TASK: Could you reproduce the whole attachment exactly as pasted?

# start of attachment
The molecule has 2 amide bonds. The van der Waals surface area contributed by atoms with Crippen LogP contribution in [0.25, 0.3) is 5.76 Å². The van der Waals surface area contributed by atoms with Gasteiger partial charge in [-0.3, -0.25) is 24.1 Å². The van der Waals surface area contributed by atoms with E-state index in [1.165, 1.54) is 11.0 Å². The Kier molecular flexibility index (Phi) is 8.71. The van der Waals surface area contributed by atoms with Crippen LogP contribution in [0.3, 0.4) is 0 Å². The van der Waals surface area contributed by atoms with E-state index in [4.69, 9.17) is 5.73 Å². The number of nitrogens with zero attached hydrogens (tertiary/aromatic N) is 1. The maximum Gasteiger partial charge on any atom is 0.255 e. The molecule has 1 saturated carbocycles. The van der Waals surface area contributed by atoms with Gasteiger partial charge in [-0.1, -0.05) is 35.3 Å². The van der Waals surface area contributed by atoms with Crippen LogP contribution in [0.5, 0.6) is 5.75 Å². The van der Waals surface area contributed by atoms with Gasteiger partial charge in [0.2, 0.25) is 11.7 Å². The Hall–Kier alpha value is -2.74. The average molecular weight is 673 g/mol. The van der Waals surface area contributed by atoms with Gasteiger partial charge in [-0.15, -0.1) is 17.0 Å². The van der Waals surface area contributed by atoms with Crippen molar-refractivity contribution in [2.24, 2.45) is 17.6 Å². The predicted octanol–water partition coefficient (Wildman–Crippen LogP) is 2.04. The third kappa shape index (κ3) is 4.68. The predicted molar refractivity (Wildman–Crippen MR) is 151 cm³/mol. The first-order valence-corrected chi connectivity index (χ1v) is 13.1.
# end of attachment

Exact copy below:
The molecule has 2 amide bonds. The van der Waals surface area contributed by atoms with Crippen LogP contribution in [0.25, 0.3) is 5.76 Å². The van der Waals surface area contributed by atoms with Gasteiger partial charge in [-0.3, -0.25) is 24.1 Å². The van der Waals surface area contributed by atoms with E-state index in [1.165, 1.54) is 11.0 Å². The Kier molecular flexibility index (Phi) is 8.71. The van der Waals surface area contributed by atoms with Crippen LogP contribution in [0.3, 0.4) is 0 Å². The van der Waals surface area contributed by atoms with E-state index in [4.69, 9.17) is 5.73 Å². The number of nitrogens with zero attached hydrogens (tertiary/aromatic N) is 1. The maximum Gasteiger partial charge on any atom is 0.255 e. The molecule has 1 saturated carbocycles. The van der Waals surface area contributed by atoms with Gasteiger partial charge in [-0.1, -0.05) is 35.3 Å². The van der Waals surface area contributed by atoms with Crippen LogP contribution in [0.5, 0.6) is 5.75 Å². The van der Waals surface area contributed by atoms with Gasteiger partial charge in [0.2, 0.25) is 11.7 Å². The Hall–Kier alpha value is -2.74. The average molecular weight is 673 g/mol. The van der Waals surface area contributed by atoms with Gasteiger partial charge in [-0.15, -0.1) is 17.0 Å². The van der Waals surface area contributed by atoms with Crippen molar-refractivity contribution in [2.24, 2.45) is 17.6 Å². The predicted octanol–water partition coefficient (Wildman–Crippen LogP) is 2.04. The third kappa shape index (κ3) is 4.68. The predicted molar refractivity (Wildman–Crippen MR) is 151 cm³/mol. The first-order valence-corrected chi connectivity index (χ1v) is 13.1.